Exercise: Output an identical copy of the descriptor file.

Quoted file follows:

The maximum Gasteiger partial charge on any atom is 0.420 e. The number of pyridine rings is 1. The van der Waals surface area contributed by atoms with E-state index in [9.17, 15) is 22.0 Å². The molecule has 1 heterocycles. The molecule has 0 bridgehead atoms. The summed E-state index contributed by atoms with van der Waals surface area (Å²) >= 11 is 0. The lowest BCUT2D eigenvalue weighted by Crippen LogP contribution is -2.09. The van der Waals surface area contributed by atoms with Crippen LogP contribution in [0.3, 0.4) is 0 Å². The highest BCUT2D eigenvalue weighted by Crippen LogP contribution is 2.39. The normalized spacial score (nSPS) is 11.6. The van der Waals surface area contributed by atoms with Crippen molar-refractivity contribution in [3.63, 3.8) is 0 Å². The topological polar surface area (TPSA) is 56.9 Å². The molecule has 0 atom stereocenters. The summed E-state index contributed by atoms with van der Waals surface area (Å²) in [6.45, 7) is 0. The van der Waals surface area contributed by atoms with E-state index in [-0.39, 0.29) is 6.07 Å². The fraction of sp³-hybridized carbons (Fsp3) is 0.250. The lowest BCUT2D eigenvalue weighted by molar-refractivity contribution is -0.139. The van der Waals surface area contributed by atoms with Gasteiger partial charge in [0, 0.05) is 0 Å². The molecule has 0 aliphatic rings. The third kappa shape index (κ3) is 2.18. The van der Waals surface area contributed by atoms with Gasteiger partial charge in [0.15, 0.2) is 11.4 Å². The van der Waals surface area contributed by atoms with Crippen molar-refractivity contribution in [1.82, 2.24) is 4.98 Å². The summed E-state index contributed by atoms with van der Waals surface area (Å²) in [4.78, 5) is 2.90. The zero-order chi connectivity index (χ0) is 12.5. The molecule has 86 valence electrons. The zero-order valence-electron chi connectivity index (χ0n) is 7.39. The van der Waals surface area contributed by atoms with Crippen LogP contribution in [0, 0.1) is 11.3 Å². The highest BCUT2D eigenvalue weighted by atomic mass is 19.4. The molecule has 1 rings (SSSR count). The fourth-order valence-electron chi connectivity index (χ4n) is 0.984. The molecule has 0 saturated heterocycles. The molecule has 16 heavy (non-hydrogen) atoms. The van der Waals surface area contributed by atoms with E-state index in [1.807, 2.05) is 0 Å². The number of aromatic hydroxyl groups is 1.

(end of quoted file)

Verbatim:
The maximum Gasteiger partial charge on any atom is 0.420 e. The number of pyridine rings is 1. The van der Waals surface area contributed by atoms with E-state index in [9.17, 15) is 22.0 Å². The molecule has 1 heterocycles. The molecule has 0 bridgehead atoms. The summed E-state index contributed by atoms with van der Waals surface area (Å²) >= 11 is 0. The lowest BCUT2D eigenvalue weighted by Crippen LogP contribution is -2.09. The van der Waals surface area contributed by atoms with Crippen LogP contribution in [0.3, 0.4) is 0 Å². The highest BCUT2D eigenvalue weighted by Crippen LogP contribution is 2.39. The normalized spacial score (nSPS) is 11.6. The van der Waals surface area contributed by atoms with Crippen molar-refractivity contribution in [3.63, 3.8) is 0 Å². The topological polar surface area (TPSA) is 56.9 Å². The molecule has 0 atom stereocenters. The summed E-state index contributed by atoms with van der Waals surface area (Å²) in [6.45, 7) is 0. The van der Waals surface area contributed by atoms with E-state index in [-0.39, 0.29) is 6.07 Å². The fraction of sp³-hybridized carbons (Fsp3) is 0.250. The lowest BCUT2D eigenvalue weighted by molar-refractivity contribution is -0.139. The van der Waals surface area contributed by atoms with Gasteiger partial charge in [0, 0.05) is 0 Å². The molecule has 0 aliphatic rings. The third kappa shape index (κ3) is 2.18. The van der Waals surface area contributed by atoms with Gasteiger partial charge in [0.15, 0.2) is 11.4 Å². The van der Waals surface area contributed by atoms with Crippen molar-refractivity contribution in [1.82, 2.24) is 4.98 Å². The summed E-state index contributed by atoms with van der Waals surface area (Å²) in [4.78, 5) is 2.90. The zero-order chi connectivity index (χ0) is 12.5. The molecule has 86 valence electrons. The zero-order valence-electron chi connectivity index (χ0n) is 7.39. The van der Waals surface area contributed by atoms with Crippen LogP contribution in [0, 0.1) is 11.3 Å². The highest BCUT2D eigenvalue weighted by atomic mass is 19.4. The molecule has 1 rings (SSSR count). The fourth-order valence-electron chi connectivity index (χ4n) is 0.984. The molecule has 0 saturated heterocycles. The molecule has 16 heavy (non-hydrogen) atoms. The van der Waals surface area contributed by atoms with E-state index in [1.807, 2.05) is 0 Å². The number of aromatic hydroxyl groups is 1.